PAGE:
There is a human fishing boat up ahead, Akumik told them as he passed by. If we are careful, we can steal some food and rest for a time. Do not let your guard down! Then he was gone, to the back of the flight.
Innik’s frustration bubbled to the surface. If you think humans aren’t dangerous, go land on the trawler, next to one, he told one of the juveniles.
If you like them so much, why don’t you do it? The tern, Hanta, shot back.
I have already met a human, and I have the scar to show for it. If you don’t do it, then you admit that I am braver than you.
Never! You’ll see.
As they approached the trawler, they saw several gulls circling it. Periodically, they would dive into the gargantuan nets, and Innik knew they were pulling away mouthfuls of fish.
We will not be so foolhardy, Akumik instructed the juveniles sternly. Take the fish that fall from the nets and float to the surface. We do not want to start anything with the gulls.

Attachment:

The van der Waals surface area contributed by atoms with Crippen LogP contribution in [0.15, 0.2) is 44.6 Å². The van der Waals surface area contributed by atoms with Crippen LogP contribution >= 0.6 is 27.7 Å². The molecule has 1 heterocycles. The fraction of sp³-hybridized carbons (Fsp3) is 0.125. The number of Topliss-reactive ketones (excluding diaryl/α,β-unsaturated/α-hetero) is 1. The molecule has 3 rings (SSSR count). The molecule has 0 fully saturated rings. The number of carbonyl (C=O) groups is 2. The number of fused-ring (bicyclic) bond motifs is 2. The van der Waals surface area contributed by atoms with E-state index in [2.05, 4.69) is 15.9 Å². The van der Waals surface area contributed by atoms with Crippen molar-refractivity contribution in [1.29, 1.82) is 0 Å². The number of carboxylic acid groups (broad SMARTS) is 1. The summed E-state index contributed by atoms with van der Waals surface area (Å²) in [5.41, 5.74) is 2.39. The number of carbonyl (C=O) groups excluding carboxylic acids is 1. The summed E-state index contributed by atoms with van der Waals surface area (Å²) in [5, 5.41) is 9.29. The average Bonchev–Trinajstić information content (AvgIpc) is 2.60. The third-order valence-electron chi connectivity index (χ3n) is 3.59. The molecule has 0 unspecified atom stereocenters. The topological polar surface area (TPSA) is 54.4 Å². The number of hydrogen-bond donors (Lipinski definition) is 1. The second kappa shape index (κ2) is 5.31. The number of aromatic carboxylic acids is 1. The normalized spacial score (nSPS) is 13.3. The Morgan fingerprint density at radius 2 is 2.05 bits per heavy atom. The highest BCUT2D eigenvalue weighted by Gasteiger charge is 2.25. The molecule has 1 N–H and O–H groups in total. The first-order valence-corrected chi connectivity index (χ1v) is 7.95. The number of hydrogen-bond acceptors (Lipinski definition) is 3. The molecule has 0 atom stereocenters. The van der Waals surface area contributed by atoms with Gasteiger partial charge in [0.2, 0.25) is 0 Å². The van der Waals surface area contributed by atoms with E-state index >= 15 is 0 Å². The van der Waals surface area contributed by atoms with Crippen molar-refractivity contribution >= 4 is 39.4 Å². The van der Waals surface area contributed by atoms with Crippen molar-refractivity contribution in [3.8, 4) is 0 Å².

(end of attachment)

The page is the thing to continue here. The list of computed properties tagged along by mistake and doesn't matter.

Having never been in such a situation before, the juveniles first watched as the adults stayed in an almost stationary position as the vessel crawled across the water. Finally, Aasiva folded her wings and dove nearly straight down, piercing the water, and the terns held their breath. Just as quickly, she resurfaced, her beak clutching her target and swallowing it whole.
This happened a few more times before the juveniles felt emboldened enough to try on their own. Many of them picked it up quickly, their piercing dive bombs coming naturally. Innik struggled, the metal band weighing on his side and keeping him from diving straight down. By the time the others were full, he had only succeeded a handful of times. Even Miki, with his weakened wing, had finished eating. The adults circled above lazily, clearly intent to rest on the water once the rest of them were done feeding. By now, it was just Innik and the elder, Silla, who was taking his time between attacks. The other juveniles had long since finished, and now hovered around Innik.